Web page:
Date of this Version
In fall semester, 2007 research was performed at Mount Vernon Nazarene University (MVNU) to determine which means of training for the Chalk and Wire e-Portfolio system was most satisfying to faculty and cooperating teachers. A fifteen question survey was given to 171 assessors. Fourteen questions gathered quantitative data, one qualitative. Four cross tabulations completed with a chi square test for independence showed that faculty and cooperating teachers ratings of their success using Chalk and Wire was independent of: (a) comfort level with computers, (b) age of assessor, (c) assessors’ satisfaction with student assistant, and (d) assessors' rating of administrators' helpfulness. Cramer’s V indicated small effect sizes. Qualitative data from the faculty survey question, from the student assistant team survey, and from six interviews revealed the following emerging themes: (a) e-Portfolio implementation is a formative process, (b) all constituents desire clear, easily accessible instructions, conveyed in a simple, user-friendly design, with mapped directions in syllabi for artifact location, available in hardcopy as well as on-line instructions in a variety of multi-media formats, (c) time is a valuable commodity, (d) users appreciate the benefits of e-Portfolios such as portability, ease of use, formative and summative reflection, and experience with cutting edge technology, (e) advice for improvement included the desire for verification when work has been completed, continuation of educational credit when applicable, and the desire for intermittent use in every class, (f) problems surfaced included an unawareness of available help and a consensus that the software changeover was stressful, and (g) trainees desired trainers to be confident, knowledgeable, relaxed, willing to give one-on-one help, available when needed, kind, patient, encouraging, persistent, and flexible. Recommendations for future research include investigations in best practices regarding length of training times, increasing awareness of available help, and training cooperating teachers.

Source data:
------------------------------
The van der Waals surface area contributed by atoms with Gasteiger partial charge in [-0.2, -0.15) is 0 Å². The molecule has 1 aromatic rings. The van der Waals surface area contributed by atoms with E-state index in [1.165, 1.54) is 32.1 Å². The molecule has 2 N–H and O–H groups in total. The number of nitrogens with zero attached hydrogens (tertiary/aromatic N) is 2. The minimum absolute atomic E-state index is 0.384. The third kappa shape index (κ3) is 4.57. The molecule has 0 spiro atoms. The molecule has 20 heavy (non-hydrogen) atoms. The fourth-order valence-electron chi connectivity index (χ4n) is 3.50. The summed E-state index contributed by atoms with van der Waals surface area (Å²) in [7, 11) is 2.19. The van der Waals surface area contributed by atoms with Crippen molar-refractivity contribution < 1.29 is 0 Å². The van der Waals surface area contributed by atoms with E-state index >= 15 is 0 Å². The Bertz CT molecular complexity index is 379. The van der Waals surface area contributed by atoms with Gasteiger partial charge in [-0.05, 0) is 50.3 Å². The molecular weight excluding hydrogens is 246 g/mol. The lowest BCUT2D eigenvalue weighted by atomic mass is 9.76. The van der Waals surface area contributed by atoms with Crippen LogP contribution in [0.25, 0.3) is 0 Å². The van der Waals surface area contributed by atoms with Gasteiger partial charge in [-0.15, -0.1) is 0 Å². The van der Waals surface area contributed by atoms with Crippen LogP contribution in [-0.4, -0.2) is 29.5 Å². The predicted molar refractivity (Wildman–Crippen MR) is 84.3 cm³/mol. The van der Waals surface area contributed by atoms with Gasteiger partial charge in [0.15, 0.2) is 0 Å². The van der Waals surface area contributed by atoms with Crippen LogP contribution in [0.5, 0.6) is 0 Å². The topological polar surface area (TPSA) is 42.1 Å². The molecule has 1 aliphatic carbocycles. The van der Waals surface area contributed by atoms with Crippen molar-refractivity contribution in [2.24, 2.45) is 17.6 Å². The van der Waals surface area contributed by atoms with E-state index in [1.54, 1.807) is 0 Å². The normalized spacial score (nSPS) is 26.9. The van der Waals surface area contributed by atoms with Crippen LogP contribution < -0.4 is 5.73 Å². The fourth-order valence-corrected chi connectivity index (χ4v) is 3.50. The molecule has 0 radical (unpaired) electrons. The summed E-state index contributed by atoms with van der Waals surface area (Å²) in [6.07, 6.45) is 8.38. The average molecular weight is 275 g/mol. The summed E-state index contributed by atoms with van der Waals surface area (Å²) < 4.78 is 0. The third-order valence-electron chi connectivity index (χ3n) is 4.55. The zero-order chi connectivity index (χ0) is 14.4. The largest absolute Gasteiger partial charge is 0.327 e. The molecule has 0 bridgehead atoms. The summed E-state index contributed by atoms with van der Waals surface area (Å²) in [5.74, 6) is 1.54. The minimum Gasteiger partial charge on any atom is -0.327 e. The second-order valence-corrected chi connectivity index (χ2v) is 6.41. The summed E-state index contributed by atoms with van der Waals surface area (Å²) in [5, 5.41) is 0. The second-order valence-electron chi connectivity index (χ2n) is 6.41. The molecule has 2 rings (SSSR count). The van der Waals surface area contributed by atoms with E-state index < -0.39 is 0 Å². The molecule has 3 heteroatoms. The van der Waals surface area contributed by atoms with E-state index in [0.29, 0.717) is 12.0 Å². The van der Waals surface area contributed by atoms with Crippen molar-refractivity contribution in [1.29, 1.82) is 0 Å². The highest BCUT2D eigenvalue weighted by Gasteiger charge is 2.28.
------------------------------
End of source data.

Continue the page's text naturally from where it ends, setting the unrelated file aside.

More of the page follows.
Advisors: James King and Allen Steckelberg